Three of the kivas are of the round, Mesa Verde type most common in this area. The fourth is square, indicative of the Kayenta culture to the south in Arizona. The ceramics found at Butler Wash are exclusively of the Mesa Verde type.

The Anasazi here, as elsewhere, were dry farmers who utilized extremely efficient means of water conservation to grow corns, beans and squash in the deep alluvial soils of the canyon area. It is possible that at some point, a cycle of deep erosion cut arroyos, lowered the water table and made irrigation impossible. But whether by drought, overpopulation, eroding resources or warring neighbors, the village was abandoned before 1300.

Butler Wash is managed by the Bureau of Land Management. For more information, contact:

BLM Monticello Field Office
435 North Main
PO Box 7
Monticello, Utah 84535
435-587-1500

Africanized bees or killer bees

 

No Image Available

No Image Available

 

 

As the number of Africanized bee colonies increases in an area, so, too, does the likelihood of human and animal encounters with them. Serious human injury can be avoided if the habits of Africanized bees are learned and precautions taken.
Wear light-colored clothing. Bees tend to attack dark things. Dark clothing, dark hair, any thing dark in color could draw the animus of AHB.
Bees are sensitive to odors, both pleasant and unpleasant. The smell of newly cut grass has been shown to disturb honey bees. Avoid wearing floral or citrus aftershaves or perfume.
Check your house and yard at least once a month to see if there are any signs of bees taking up residence. If you do find a swarm or colony, leave it be and keep family and pets away. Find a pest control company or a local beekeeper to solve the problem.
To help prevent honey bees from building a colony in your house or yard, fill all cracks and crevices in walls with steel wool and caulk. Remove piles of refuse, honey bees will nest in an old soda can or an overturned flower pot. Fill holes in the ground.
When hiking, avoid hiking off trails. Bring some bug spray, bee spray, a GPS, and your cell phone with you just in case.
Be alert for bees acting strangely. If one or two start to bump at you, especially at your head, take notice and possibly vacate the vicinity.
 
How can I escape an attack by Africanized Honey Bees?
Obviously, it is best to avoid contact with Africanized Honey Bees. But if contact becomes unavoidable, it is important to know what to do.
Bees target the head, and nearly all those who suffer serious stinging incidents with Africanized Bees are overcome by stings to the head and face.
The best method of escaping a bee attack is to cover your head and run for shelter.
Any covering for your body, especially for your head and face, will help you escape. A small handkerchief or mosquito net device that fits over the head could easily be carried in a pocket.
If you do not have these, grab a blanket, coat, towel, anything that will give you momentary relief while you look for an avenue of escape.
If you have nothing else, pull your shirt up over your face. The stings you may get on your chest and abdomen are far less serious than those to the facial area.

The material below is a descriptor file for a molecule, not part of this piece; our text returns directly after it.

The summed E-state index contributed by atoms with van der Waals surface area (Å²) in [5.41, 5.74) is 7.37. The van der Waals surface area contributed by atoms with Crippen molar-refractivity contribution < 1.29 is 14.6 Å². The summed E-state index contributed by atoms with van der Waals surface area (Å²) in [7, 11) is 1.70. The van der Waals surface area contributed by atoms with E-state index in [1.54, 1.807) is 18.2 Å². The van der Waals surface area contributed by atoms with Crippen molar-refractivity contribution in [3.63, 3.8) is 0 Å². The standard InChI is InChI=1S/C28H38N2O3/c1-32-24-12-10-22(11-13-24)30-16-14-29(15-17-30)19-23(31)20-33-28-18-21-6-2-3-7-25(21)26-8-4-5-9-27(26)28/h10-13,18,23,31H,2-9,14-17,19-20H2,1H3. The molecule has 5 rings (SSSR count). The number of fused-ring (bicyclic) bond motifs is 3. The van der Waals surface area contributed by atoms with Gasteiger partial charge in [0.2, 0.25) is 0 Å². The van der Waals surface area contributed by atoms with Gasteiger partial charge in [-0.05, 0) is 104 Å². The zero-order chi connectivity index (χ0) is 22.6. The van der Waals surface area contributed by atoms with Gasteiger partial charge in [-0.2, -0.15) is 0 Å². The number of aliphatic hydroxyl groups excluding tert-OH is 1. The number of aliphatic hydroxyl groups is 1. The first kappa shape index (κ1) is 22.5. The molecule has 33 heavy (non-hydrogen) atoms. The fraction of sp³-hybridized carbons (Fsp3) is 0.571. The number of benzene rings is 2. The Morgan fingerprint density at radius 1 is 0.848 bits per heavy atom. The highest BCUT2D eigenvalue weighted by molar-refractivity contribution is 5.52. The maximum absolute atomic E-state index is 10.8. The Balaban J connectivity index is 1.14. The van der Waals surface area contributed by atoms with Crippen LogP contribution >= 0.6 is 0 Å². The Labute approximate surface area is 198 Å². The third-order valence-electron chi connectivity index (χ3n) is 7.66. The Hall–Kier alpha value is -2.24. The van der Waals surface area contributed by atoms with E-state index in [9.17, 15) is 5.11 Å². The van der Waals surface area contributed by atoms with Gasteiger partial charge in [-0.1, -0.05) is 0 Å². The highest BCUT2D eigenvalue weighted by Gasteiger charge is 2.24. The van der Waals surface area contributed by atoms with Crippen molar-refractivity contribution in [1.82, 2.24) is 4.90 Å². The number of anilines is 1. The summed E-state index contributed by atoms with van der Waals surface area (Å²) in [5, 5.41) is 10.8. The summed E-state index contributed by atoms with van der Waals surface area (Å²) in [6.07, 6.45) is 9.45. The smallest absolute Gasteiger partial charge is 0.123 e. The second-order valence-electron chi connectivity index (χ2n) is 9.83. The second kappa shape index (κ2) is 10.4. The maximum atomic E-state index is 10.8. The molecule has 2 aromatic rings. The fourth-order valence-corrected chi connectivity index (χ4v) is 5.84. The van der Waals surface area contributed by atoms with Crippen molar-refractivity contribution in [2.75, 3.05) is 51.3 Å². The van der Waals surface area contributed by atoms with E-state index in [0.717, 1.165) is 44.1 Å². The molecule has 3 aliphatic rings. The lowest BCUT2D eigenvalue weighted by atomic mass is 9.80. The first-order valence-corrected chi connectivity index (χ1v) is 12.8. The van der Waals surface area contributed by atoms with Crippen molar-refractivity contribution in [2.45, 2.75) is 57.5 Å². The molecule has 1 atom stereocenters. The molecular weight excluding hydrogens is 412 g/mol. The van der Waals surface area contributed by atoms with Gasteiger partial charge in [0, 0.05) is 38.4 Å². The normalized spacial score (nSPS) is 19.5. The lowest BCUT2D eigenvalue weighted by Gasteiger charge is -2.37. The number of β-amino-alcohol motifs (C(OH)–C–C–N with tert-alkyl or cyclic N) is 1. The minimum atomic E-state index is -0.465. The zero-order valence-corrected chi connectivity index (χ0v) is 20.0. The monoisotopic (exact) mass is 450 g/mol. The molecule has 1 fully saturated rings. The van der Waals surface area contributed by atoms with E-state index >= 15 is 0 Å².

If one or two bees start agressively bumping you, pay attention.
Try to find shelter as soon as possible. Take refuge in a house, tent or a car with the windows and doors closed.
DO NOT JUMP INTO WATER! Bees will wait for you to come up for air. They have been discouraged by water from a spraying hose, however. Spray water from the hose onto yourself and overhead. If you can get into a shower that will help as well.
Once you are away from the bees, evaluate the situation. If you have been stung more than 15 times, or if you are having any symptoms other than local pain and swelling, seek medical attention immediately. Ice has been said to help with the swelling.
If you see someone else being stung or think others are in danger, call 911 immediately.
Remove stingers as soon as possible to lessen the amount of venom entering the body. Scrape stingers off the skin with a blunt instrument or plastic card. Do not remove bee stingers with fingers or tweezers – this only forces toxins into the victim’s body.
As the number of Africanized bee colonies increases in an area, so, too, does the likelihood of human and animal encounters with them. Serious human injury can be avoided if the habits of Africanized bees are learned and precautions taken.
Wear light-colored clothing. Bees tend to attack dark things. Dark clothing, dark hair, any thing dark in color could draw the animus of Africanized Honey Bees.
Bees are sensitive to odors, both pleasant and unpleasant. The smell of newly cut grass has been shown to disturb honey bees. Avoid wearing floral or citrus aftershaves or perfume.
Check your house and yard at least once a month to see if there are any signs of bees taking up residence. If you do find a swarm or colony, leave it be and keep family and pets away. Find a pest control company or a local beekeeper to solve the problem.
To help prevent honey bees from building a colony in your house or yard, fill all cracks and crevices in walls with steel wool and caulk. Remove piles of refuse, honey bees will nest in an old soda can or an overturned flower pot. Fill holes in the ground.